Growing hops in north texas
A recent post asked about growing hops in our area. Some time back I wrote an article for another club for their newsletter when they had one. I attached the article below. Hope it can answer some questions.
GROWING HOPS IN NORTH TEXAS
By RICHARD GRAHAM
One of the things I like about being a homebrewer is that I can experiment with all aspects of the brewing process. One way I have tried to expand upon the brewer’s art is by growing my own hops. While not a hop producing region, I have found that with a little patience and a lot of care, hops can be successfully grown in North Texas.
Obviously, the primary goal of growing your own hops is the harvest of the hop cones to use in brewing your beer. A secondary benefit can be esthetic as the hop plants provide greenery and shade. They also become a great conversation piece.
The hop (Humulus Lupulus) is a perennial plant that produces bines (vines) that grow 12 to 20 feet in height. The plants are started from a section of the root called a rhizome which produces the shoots and roots. The shoots develop into the hop bines from where the hop flowers (cones) are produced.
While hops are traditionally grown in cooler, moister climates, they can grow just about anywhere. This summer I saw hop vines growing at Monticello, Thomas Jefferson’s home in Virginia. A large portion of commercial U.S. hops come from the semi-arid Yakima Valley in the state of Washington. This does not mean that growing hops is North Texas is without its challenges. Without question the greatest challenge to growing anything in North Texas are the hot summers. Secondly, hops are susceptible to fungus and mildew which can be a significant problem in this area. Finally, insects can also pose a problem, but to a lesser degree.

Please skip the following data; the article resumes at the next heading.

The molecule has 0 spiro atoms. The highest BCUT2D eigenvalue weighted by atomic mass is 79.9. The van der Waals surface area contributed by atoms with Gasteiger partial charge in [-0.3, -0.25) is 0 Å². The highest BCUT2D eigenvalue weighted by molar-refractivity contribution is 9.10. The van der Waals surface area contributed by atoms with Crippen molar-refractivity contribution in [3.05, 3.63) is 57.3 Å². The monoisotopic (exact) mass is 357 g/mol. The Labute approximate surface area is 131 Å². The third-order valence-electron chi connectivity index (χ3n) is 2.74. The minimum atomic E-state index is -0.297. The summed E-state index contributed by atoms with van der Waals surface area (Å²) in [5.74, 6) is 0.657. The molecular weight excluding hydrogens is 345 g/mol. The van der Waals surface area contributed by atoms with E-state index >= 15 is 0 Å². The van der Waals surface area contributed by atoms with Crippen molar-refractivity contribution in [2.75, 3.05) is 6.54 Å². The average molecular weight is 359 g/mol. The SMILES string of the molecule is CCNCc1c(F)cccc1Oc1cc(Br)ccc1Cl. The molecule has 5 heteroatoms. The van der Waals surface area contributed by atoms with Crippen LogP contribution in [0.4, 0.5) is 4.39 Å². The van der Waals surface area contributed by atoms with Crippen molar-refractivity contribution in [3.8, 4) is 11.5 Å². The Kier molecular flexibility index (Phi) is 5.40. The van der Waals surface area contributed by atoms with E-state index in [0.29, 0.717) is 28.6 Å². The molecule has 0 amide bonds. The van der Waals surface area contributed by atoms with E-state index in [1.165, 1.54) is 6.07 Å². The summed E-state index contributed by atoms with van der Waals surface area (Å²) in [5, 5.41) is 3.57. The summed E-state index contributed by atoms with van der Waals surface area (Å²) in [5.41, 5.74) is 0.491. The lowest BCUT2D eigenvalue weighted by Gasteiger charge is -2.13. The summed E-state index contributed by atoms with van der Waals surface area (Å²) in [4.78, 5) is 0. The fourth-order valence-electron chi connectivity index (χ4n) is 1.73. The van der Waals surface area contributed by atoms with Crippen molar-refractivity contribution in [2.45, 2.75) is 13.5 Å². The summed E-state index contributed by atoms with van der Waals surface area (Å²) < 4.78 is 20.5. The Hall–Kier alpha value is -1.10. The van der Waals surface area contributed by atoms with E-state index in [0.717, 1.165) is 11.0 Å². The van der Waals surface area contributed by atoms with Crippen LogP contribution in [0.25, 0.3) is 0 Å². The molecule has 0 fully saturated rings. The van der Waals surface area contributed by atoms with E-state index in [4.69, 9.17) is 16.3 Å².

The first step in growing hops is to select and prepare the growing site. The site must allow the vines to grow to near their maximum height. An arbor or tall trellis is ideal, but the side of a building or even a tall pole will suffice. Hops require a lot of sun. The hop bed will need to receive at least a half a day of full sun, preferably morning sun.
Hop plants grow best in a moist, well drained soil containing a lot of organic matter. If your soil is mostly clay, it will need to be broken down with the addition of sand and organic material. Clay alone will not hold water at the surface and will dry out during the summer.
After choosing the site and preparing the soil, the future hop farmer must select his or her hops. American varieties such as Cascade or Willamette seem to do better in this area. I would not recommend any of the noble hops as a first time growing endeavor. Rhizomes can be mail ordered or the local homebrew stores sometimes take orders for early spring delivery. The best way is to get some rhizome cuttings from a fellow homebrewer. After receiving your rhizomes, they can be refrigerated until it is time to plant.